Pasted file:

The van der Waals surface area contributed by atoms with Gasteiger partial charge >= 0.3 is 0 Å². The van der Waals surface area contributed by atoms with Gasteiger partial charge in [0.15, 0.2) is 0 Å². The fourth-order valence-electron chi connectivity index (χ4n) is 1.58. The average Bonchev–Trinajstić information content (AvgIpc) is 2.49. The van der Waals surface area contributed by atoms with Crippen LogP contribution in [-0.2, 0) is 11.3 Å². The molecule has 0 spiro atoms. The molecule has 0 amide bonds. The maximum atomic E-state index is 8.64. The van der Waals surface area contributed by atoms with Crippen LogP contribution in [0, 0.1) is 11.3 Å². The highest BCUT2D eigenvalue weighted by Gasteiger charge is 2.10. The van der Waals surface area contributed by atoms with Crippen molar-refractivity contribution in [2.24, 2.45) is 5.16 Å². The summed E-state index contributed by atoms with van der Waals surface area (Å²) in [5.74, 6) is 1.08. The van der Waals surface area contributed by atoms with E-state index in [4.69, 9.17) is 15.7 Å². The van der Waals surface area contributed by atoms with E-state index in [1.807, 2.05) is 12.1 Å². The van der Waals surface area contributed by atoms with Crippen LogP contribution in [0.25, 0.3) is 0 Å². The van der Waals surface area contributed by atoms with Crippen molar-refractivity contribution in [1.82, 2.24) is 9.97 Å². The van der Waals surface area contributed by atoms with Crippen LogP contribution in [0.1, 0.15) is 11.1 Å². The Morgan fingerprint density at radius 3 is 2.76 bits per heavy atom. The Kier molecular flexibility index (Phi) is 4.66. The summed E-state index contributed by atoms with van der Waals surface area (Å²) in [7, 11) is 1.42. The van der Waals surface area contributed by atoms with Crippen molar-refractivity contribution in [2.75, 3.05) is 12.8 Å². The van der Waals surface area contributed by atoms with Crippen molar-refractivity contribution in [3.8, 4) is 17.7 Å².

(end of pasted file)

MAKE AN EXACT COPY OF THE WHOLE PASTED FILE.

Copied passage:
The van der Waals surface area contributed by atoms with Gasteiger partial charge >= 0.3 is 0 Å². The van der Waals surface area contributed by atoms with Gasteiger partial charge in [0.15, 0.2) is 0 Å². The fourth-order valence-electron chi connectivity index (χ4n) is 1.58. The average Bonchev–Trinajstić information content (AvgIpc) is 2.49. The van der Waals surface area contributed by atoms with Crippen LogP contribution in [-0.2, 0) is 11.3 Å². The molecule has 0 spiro atoms. The molecule has 0 amide bonds. The maximum atomic E-state index is 8.64. The van der Waals surface area contributed by atoms with Crippen LogP contribution in [0, 0.1) is 11.3 Å². The highest BCUT2D eigenvalue weighted by Gasteiger charge is 2.10. The van der Waals surface area contributed by atoms with Crippen molar-refractivity contribution in [2.24, 2.45) is 5.16 Å². The summed E-state index contributed by atoms with van der Waals surface area (Å²) in [5.74, 6) is 1.08. The van der Waals surface area contributed by atoms with E-state index in [4.69, 9.17) is 15.7 Å². The van der Waals surface area contributed by atoms with E-state index in [1.807, 2.05) is 12.1 Å². The van der Waals surface area contributed by atoms with Crippen LogP contribution in [0.25, 0.3) is 0 Å². The van der Waals surface area contributed by atoms with Crippen molar-refractivity contribution in [1.82, 2.24) is 9.97 Å². The van der Waals surface area contributed by atoms with Crippen LogP contribution in [0.1, 0.15) is 11.1 Å². The Morgan fingerprint density at radius 3 is 2.76 bits per heavy atom. The Kier molecular flexibility index (Phi) is 4.66. The summed E-state index contributed by atoms with van der Waals surface area (Å²) in [7, 11) is 1.42. The van der Waals surface area contributed by atoms with Crippen molar-refractivity contribution in [2.75, 3.05) is 12.8 Å². The van der Waals surface area contributed by atoms with Crippen molar-refractivity contribution in [3.8, 4) is 17.7 Å².